China’s One Child Policy Ends

Communist China has announced that it will put an end to its one child per couple policy and allow parents to have two children, all in the name of helping to “balance” the population. In recent years, many have called for an end to this policy, which was implemented in 1979, saying that it was ultimately harming the Chinese people by causing an imbalance in the ratio of men to women and by creating an aging population. With this change in policy, China joins a growing number of industrialized nations that have come to realize that there is no future for any country that has negative population growth. Europe in particular has been seeing its native populations effectively dying out and, as a result, have opened their borders to immigrants in large numbers. While the immigrant peoples have solved the problem of a shrinking work force, they have often brought their own cultural elements which frequently are at odds with the host country’s long established culture.

Texas and Planned Parenthood Funding

In mid-October, Texas health officials announced that the state would no longer provide Medicaid funding to Planned Parenthood clinics throughout the state. This decision was in the wake of undercover videos coming to light which showed Planned Parenthood personnel discussing the sale of body parts and tissue from the victims of abortions performed in their facilities.

The Texas governor, Greg Abbott, ordered an investigation into Planned Parenthood some months ago and the response to the investigation was the cutting off of Medicaid funding for the organization. Governor Abbott issued a statement saying that the decision by Texas health officials “is another step in providing greater access to safe health care for women while protecting our most vulnerable—the unborn.”

The Texas decision follows moves by other states to stop the public funding of Planned Parenthood. Louisiana governor Bobby Jindel is currently involved in a law suit brought by Planned Parenthood after his state ceased funding of the organization. Additionally, in the U.S. House of Representatives there have been calls to stop federal funding for Planned Parenthood in light of the videos. Although there may not be much success in defunding Planned Parenthood, particularly on the national level, the simple fact that it is even being discussed is indeed progress towards closing down the group that is the largest purveyor of death and contraception in our nation.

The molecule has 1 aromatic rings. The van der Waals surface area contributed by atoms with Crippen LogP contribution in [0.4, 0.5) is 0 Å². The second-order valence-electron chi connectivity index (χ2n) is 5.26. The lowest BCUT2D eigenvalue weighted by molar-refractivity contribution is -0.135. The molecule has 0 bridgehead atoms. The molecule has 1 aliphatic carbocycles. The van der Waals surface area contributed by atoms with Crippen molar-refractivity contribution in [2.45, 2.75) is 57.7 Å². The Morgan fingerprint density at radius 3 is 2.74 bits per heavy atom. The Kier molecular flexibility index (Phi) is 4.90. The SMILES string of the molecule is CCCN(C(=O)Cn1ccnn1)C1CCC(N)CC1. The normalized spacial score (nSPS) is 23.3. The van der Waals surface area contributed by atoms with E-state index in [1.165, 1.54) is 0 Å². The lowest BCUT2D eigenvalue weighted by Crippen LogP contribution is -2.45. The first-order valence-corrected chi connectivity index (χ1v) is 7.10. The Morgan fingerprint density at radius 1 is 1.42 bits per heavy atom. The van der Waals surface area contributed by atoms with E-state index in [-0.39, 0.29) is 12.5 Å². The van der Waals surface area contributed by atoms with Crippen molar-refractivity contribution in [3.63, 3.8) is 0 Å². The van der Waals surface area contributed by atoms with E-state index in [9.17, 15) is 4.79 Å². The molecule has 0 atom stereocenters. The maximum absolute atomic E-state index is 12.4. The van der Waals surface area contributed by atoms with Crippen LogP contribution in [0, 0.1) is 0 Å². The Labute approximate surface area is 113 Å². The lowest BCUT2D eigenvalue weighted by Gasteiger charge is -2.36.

Right to Die Legislation

In October, California became the fifth state to approve so-called “Right to Die” legislation. Governor Jerry Brown, who proclaims himself a Catholic, signed the bill which would allow terminally ill patients to end their lives using drugs prescribed by their physicians. The bill was introduced into the legislature after Brittany Maynard, a California woman with terminal brain cancer, moved to Oregon so that she could legally commit suicide with her physician’s assistance. The woman ended her life some months ago to the accolades and sympathy of many in the secular media who praised her courage.

As California was legalizing physician assisted suicide, a judge in New York has dismissed a lawsuit brought by three terminally-ill New Yorkers and five physicians who wanted to overturn a law that makes assisted suicide a felony. Judge Joan Kennedy dismissed the suit saying that the U.S. Supreme Court has ruled that the New York state law prohibiting assisted suicide is legal.

Unfortunately, this ruling has not ended the debate in New York. The state legislature has been approached to introduce a change in the current law which would allow assisted suicide. The Catholic bishops of New York have announced that they will make defeating any such bill a priority, and there are other voices of opposition being raised by other groups. One of these groups, the Patients Rights Action Fund, is led by J.J. Hanson, who himself is suffering from the same form of brain cancer as did Brittany Maynard. Mr. Hanson, who has a wife and a young son stated: “New York is entirely different than California; when New Yorkers fully understand the impact of assisted suicide and what this can do, they may not necessarily look at it in the same light.” He also added, speaking about Maynard, that he “saw it as a bad example for others who had this form of brain cancer.” He said as well that two times his doctors indicated that he did not have long to live, but a third doctor and subsequent surgery has him successfully managing the disease. This is one more reminder that our lives are not our own and that our life or death needs to remain where it belongs: in the hand of God.